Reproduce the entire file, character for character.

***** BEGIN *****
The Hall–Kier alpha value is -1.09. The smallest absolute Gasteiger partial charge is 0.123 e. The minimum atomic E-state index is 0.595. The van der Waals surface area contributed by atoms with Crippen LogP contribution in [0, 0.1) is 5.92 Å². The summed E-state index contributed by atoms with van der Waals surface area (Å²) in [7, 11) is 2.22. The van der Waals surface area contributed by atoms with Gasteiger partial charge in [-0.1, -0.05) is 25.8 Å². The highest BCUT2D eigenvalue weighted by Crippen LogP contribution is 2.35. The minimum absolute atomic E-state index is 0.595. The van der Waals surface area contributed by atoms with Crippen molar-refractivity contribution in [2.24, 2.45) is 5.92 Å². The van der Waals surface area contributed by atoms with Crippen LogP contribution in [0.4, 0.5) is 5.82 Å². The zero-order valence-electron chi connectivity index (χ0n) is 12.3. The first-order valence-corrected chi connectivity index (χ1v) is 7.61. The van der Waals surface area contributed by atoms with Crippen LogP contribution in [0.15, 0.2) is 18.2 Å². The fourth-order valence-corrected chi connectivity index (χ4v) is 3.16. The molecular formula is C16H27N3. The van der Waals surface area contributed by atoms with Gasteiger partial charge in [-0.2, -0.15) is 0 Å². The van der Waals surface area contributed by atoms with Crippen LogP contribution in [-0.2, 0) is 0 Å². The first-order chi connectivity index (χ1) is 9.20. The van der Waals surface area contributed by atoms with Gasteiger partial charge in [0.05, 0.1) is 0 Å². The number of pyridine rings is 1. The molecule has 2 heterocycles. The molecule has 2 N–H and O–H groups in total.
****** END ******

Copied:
The Hall–Kier alpha value is -1.09. The smallest absolute Gasteiger partial charge is 0.123 e. The minimum atomic E-state index is 0.595. The van der Waals surface area contributed by atoms with Crippen LogP contribution in [0, 0.1) is 5.92 Å². The summed E-state index contributed by atoms with van der Waals surface area (Å²) in [7, 11) is 2.22. The van der Waals surface area contributed by atoms with Gasteiger partial charge in [-0.1, -0.05) is 25.8 Å². The highest BCUT2D eigenvalue weighted by Crippen LogP contribution is 2.35. The minimum absolute atomic E-state index is 0.595. The van der Waals surface area contributed by atoms with Crippen molar-refractivity contribution in [2.24, 2.45) is 5.92 Å². The van der Waals surface area contributed by atoms with Crippen LogP contribution in [0.4, 0.5) is 5.82 Å². The zero-order valence-electron chi connectivity index (χ0n) is 12.3. The first-order valence-corrected chi connectivity index (χ1v) is 7.61. The van der Waals surface area contributed by atoms with Crippen LogP contribution in [0.15, 0.2) is 18.2 Å². The fourth-order valence-corrected chi connectivity index (χ4v) is 3.16. The molecular formula is C16H27N3. The van der Waals surface area contributed by atoms with Gasteiger partial charge in [-0.2, -0.15) is 0 Å². The van der Waals surface area contributed by atoms with Crippen LogP contribution in [-0.2, 0) is 0 Å². The first-order chi connectivity index (χ1) is 9.20. The van der Waals surface area contributed by atoms with Gasteiger partial charge in [0.05, 0.1) is 0 Å². The number of pyridine rings is 1. The molecule has 2 heterocycles. The molecule has 2 N–H and O–H groups in total.